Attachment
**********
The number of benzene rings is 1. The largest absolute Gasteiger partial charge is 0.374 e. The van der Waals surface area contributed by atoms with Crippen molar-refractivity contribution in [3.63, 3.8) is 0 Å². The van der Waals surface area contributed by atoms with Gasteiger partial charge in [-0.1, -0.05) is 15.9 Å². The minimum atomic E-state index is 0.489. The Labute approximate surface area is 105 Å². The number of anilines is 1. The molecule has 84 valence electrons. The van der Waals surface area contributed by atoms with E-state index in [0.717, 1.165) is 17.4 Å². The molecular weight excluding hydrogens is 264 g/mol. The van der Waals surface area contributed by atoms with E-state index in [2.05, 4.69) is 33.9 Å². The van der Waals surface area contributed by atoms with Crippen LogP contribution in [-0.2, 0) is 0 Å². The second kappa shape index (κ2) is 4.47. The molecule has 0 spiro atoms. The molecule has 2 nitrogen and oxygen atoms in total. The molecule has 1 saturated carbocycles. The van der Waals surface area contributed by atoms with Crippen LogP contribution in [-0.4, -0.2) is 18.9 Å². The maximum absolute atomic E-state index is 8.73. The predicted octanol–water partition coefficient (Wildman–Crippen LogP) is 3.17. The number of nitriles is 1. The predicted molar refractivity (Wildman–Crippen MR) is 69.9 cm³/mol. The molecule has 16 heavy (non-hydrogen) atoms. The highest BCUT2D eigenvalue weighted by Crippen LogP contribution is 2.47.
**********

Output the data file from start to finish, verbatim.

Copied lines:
The number of benzene rings is 1. The largest absolute Gasteiger partial charge is 0.374 e. The van der Waals surface area contributed by atoms with Crippen molar-refractivity contribution in [3.63, 3.8) is 0 Å². The van der Waals surface area contributed by atoms with Gasteiger partial charge in [-0.1, -0.05) is 15.9 Å². The minimum atomic E-state index is 0.489. The Labute approximate surface area is 105 Å². The number of anilines is 1. The molecule has 84 valence electrons. The van der Waals surface area contributed by atoms with E-state index in [0.717, 1.165) is 17.4 Å². The molecular weight excluding hydrogens is 264 g/mol. The van der Waals surface area contributed by atoms with E-state index in [2.05, 4.69) is 33.9 Å². The van der Waals surface area contributed by atoms with Crippen LogP contribution in [-0.2, 0) is 0 Å². The second kappa shape index (κ2) is 4.47. The molecule has 0 spiro atoms. The molecule has 2 nitrogen and oxygen atoms in total. The molecule has 1 saturated carbocycles. The van der Waals surface area contributed by atoms with Crippen LogP contribution in [-0.4, -0.2) is 18.9 Å². The maximum absolute atomic E-state index is 8.73. The predicted octanol–water partition coefficient (Wildman–Crippen LogP) is 3.17. The number of nitriles is 1. The predicted molar refractivity (Wildman–Crippen MR) is 69.9 cm³/mol. The molecule has 16 heavy (non-hydrogen) atoms. The highest BCUT2D eigenvalue weighted by Crippen LogP contribution is 2.47.